In contrast the method of the invention can be used to display an ideal representation of what the data should look like, as shown in FIG. 4. In this example, a shaded area represents the “key performance indicators” that an organisation may have. Optionally, the invention can retain and eventually learn from its historical data to help define what this “ideal” curve should look like.

The method of the invention is particularly useful when used to visualise data that defines some kind of process flow, or is based on a definable process, especially one which has a time component. In the example of FIG. 4; “opportunities”, “proposals”, and “closed” all comprise attributes of the data that can represent this flow, which would relate to the general sales process within the organisation.

The visualisation will substantially reflect rows of data from tables in a database, or individual records, or combinations of such information as an object or entity. These objects would have a number of attributes that are defined by data from the individual records within the data source.

The attributes that are used to construct the visual objects and their locations along the x- and y-axes can be selected directly from the database, and the raw data used. Alternatively, the attributes may be modified or transformed using any technique. For example, multiple attributes may be combined with each other. They may also be translated into other data formats, and so forth.

It is another aspect that the method of the invention can also be used to update the data in the system, in an interactive manner. The data entry and editing capability may, for example, involve dragging the object from one location (or phase) to another. This would change the time attribute for the data, and the actual values for dates when business opportunities should occur, for instance, and subsequently update the database. Another alternative, would be that the user could double-click on the visual object and modify/change its values and attributes. An example of this is shown in FIG. 4. By double-clicking on the object that represents a specific record in the database, a table is then displayed showing the attributes and the data element values for that record. The user may then alter these values. The arrangement on the monitor may then change to reflect these changes, if this is appropriate, such as if the changed attributes are those that have been chosen by the user previously to be used in the display. As mentioned previously, the changes to the data altered in this manner may or may not be updated permanently in the original database.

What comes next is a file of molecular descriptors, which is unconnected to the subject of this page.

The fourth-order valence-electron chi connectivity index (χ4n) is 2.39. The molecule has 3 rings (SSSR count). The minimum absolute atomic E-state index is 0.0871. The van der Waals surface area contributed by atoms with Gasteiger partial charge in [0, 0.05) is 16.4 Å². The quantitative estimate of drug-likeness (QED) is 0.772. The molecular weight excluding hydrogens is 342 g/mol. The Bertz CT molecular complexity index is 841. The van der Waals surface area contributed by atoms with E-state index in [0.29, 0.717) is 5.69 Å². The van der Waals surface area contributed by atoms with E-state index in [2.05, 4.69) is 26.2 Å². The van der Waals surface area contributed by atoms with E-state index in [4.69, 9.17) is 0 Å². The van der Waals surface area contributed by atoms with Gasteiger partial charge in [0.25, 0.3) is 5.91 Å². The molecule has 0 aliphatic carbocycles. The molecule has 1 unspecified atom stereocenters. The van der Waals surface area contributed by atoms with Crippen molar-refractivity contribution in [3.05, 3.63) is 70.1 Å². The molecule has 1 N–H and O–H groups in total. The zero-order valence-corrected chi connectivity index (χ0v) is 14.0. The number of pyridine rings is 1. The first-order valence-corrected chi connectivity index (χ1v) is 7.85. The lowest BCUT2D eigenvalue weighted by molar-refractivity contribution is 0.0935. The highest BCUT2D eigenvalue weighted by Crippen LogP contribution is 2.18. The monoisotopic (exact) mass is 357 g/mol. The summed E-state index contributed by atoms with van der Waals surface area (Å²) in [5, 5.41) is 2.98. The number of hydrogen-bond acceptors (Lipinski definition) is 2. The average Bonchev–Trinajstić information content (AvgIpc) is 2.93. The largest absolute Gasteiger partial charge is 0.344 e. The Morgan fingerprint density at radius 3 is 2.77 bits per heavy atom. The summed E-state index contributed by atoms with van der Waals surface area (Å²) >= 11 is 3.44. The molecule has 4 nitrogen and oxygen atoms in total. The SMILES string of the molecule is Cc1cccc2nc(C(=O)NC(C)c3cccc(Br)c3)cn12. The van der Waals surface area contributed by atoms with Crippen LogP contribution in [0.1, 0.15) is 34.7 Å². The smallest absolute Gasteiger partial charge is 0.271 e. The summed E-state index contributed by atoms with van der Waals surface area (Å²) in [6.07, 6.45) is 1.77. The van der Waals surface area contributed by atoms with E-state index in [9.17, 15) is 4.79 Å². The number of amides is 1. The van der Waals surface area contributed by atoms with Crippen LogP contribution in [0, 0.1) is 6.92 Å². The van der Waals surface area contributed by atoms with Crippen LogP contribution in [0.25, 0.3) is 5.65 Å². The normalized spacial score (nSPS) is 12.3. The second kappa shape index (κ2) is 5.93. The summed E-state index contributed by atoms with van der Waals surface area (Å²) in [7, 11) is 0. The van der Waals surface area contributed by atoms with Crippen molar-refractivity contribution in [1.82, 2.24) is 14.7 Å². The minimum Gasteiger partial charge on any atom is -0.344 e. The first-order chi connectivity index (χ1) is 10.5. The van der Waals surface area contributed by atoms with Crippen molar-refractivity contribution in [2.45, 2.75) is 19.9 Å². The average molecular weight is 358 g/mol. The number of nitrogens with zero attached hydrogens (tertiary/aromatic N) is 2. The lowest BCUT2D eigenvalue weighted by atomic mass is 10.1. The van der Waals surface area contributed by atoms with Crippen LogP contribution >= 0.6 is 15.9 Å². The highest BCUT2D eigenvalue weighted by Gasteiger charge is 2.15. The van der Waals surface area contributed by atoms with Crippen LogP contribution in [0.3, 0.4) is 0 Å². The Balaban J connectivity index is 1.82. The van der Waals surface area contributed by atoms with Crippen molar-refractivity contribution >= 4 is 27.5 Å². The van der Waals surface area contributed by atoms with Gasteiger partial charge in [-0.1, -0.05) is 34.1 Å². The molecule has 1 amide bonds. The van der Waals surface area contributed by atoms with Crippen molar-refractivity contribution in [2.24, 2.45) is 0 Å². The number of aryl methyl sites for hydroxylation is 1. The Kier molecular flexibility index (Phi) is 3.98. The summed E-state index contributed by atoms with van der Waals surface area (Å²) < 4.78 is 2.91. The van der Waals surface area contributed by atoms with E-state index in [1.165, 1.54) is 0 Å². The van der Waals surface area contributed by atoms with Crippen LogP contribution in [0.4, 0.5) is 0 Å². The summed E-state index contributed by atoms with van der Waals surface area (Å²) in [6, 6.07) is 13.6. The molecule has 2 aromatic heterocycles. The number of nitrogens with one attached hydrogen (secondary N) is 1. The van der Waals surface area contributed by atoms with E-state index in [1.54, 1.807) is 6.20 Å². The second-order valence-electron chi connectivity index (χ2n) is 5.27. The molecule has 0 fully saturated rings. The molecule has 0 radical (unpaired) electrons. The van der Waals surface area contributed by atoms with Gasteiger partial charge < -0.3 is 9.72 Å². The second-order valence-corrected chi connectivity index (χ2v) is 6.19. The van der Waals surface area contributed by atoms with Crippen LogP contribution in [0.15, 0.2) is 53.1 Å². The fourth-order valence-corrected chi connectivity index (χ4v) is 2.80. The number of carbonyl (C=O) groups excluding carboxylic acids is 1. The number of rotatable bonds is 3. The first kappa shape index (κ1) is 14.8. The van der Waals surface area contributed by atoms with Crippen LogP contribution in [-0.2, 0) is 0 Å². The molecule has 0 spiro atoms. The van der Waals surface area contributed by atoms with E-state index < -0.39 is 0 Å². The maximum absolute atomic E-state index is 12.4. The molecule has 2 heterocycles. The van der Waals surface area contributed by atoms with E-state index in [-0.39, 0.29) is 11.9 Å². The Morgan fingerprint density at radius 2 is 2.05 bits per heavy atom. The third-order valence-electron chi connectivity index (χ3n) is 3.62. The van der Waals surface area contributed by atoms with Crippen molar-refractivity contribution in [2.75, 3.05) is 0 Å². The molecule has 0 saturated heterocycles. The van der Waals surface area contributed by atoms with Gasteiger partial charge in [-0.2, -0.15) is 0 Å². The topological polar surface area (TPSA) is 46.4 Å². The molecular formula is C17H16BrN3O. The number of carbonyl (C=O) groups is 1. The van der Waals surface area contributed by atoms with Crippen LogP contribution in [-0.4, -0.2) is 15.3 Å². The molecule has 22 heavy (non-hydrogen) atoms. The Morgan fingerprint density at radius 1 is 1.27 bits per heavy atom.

Another preferred feature of the invention is a visual query facility, which can enable a user to visualise different skews on the information available. This may be a filtering type function on various fields in the data set. FIGS. 5 and 6 depict an example how various fields have been assigned different shapes, which are in turn indicated on the display. As shown in FIG. 5, a menu allows the attributes or each visual object to have its shape, colour, or other aspect of its appearance selected. The appearance may be allocated automatically initially, and then changed by a user at a later time. The menu also allows for the display to be filtered.

An expanded view of a portion of the menu is shown in FIG. 6. One staff member “Rachel” has her visual object changed, by double clicking on the lower icon for instance, and to select a shape for one of her attributes to be a square, and also to select a colour to represent another aspect. Her object has been changed to display her photo. The “Display selected” checkbox can remove her data from the display. A range of values for some attribute of her data, such as sales figures, may also be selected, to limit the data for display.